PRIME MINISTER Sanna Marin (SDP) on Sunday said Finland’s reliance on Russia for energy will end soon but stopped short of providing an exact timetable for the transition.
“I’d say soon – we’re talking about weeks or months rather than years when it comes to Finland,” she stated during her regular interview on YLE Radio Suomi. “I won’t shed light on any detailed timetables.”
The Ministry of Economic Affairs and Employment, she added, is one of a handful of ministries working to ensure the transition can be achieved soon.
While the European Union has resorted to unprecedented sanctions to compel Russia to end its war of aggression in Ukraine, the sanctions did not target the country’s most significant source of revenue – energy – until last week, when the 27-country bloc announced a ban on the purchase, import and transfer of coal originating in or exported from Russia.
The ban is to enter into force no later than in August.
Marin stated already a month ago that it is untenable that member states are continuing to finance the war by purchasing energy from Russia. Energy imports have nonetheless continued to both the EU and Finland.
Josep Borrell, the EU’s High Representative for Foreign Affairs and Security Policy, lamented last week that the bloc has paid 35 billion euros for energy supplies to Russia while pledging one billion euros in military aid to Ukraine.
Marin on Sunday stated to YLE that Finland is better positioned than many other member states particularly in regards to electricity: the Nordics have a common electricity market and grid connections exist between Finland and both Sweden and Estonia.
YLE on Monday asked Finnish Energy how Russian energy imports could be switched off if the requisite political decision is made soon.
Fuel shares of total energy consumption in Finland in 2020
Source: Statistics Finland
Russia made up 95 per cent of Finnish coal imports, 88 per cent of pellet imports, 86 per cent of crude oil imports, 67 per cent of natural gas imports, 36 per cent of other energy wood imports and 14 per cent of electricity imports in 2020, according to the Finnish public broadcasting company.
Crude oil is the most economically significant category of energy imports, adding up to roughly 2.7 billion euros in 2020.
The oil is converted into petrol and diesel at the refinery of Neste in Porvoo, Southern Finland. The Finnish petroleum company has already announced it intends to purchase crude oil from other sources, although shipments of oil have continued to arrive from Russia.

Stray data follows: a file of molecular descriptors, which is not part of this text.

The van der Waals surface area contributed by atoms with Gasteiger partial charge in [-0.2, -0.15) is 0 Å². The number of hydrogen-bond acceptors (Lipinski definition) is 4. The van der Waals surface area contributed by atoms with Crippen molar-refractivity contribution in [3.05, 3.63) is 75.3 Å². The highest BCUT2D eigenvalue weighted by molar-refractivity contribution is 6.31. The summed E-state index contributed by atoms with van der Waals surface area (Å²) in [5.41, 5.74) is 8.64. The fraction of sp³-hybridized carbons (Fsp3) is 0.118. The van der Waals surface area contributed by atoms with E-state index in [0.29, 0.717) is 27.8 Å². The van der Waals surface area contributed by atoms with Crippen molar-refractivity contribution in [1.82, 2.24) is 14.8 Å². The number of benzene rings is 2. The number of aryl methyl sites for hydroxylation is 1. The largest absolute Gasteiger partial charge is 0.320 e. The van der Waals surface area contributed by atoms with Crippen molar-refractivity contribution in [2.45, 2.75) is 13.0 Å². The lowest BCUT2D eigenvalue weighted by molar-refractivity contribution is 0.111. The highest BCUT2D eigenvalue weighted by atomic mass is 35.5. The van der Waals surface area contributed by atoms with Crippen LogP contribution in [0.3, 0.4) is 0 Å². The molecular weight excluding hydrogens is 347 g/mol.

Finland is not reliant on electricity imports from Russia, according to Fingrid, the electricity grid operator in Finland. “Fingrid has prepared for an abrupt discontinuation of electricity trade with Russia. The security of electricity supply would not be under threat, even if electricity trade with Russia ended,” it stated in a bulletin published on 5 April.
Jari Kostama, the director of energy production at Finnish Energy, reminded YLE that OL3, the reactor that is in test use at Olkiluoto Nuclear Power Plant, will significantly increase electricity generation capacity in Finland. At full capacity, he highlighted, the reactor will generate more electricity than is technically possible to import from Russia.
Wind power capacity, meanwhile, is growing at a pace of roughly 1,000 megawatts a year.
Finland is currently exporting natural gas through three small-scale liquefied natural gas terminals and a gas pipeline to Russia. About half of Russian gas imports, which amounted to 232 million euros in 2020, is used in industrial production and the other half in heat and electricity generation, according to Energiauutiset.
The Finnish-Estonian plan to lease a large liquefied natural gas terminal ship will facilitate the departure from Russian gas significantly. Heikki Lindfors, a gas market expert at Finnish Energy, said the ship and existing routes will suffice to cover all gas needs when the ship is in Finland.
“When the ship is in Estonia, there’ll be some issues with transfers because the gas pipeline between Finland and Estonia isn’t capable of transferring all of the gas needed. That’s when we’ll have to prioritise gas use, and the industry will take precedence,” he commented to the public broadcaster.
The gas used for heat and electricity production could be replaced with coal, peat and wood, for example.
“Energy companies are preparing for next winter by purchasing alternative fuels to gas, because its availability is unknown,” he said. “We’re in a good situation because we have a couple of months to prepare. Demand for gas is notably lower in the summer than during the heating season.”
Russian wood chips, in turn, have been used particularly by district heat plants, but they can be replaced also from domestic sources.
“Chips imported from Russia can be replaced, and the government has already taken action by increasing funding. Also emergency reserves of peat are being planned. The change will require action from consumers and users, but I believe we’ll manage,” told Kostama.
Aleksi Teivainen – HT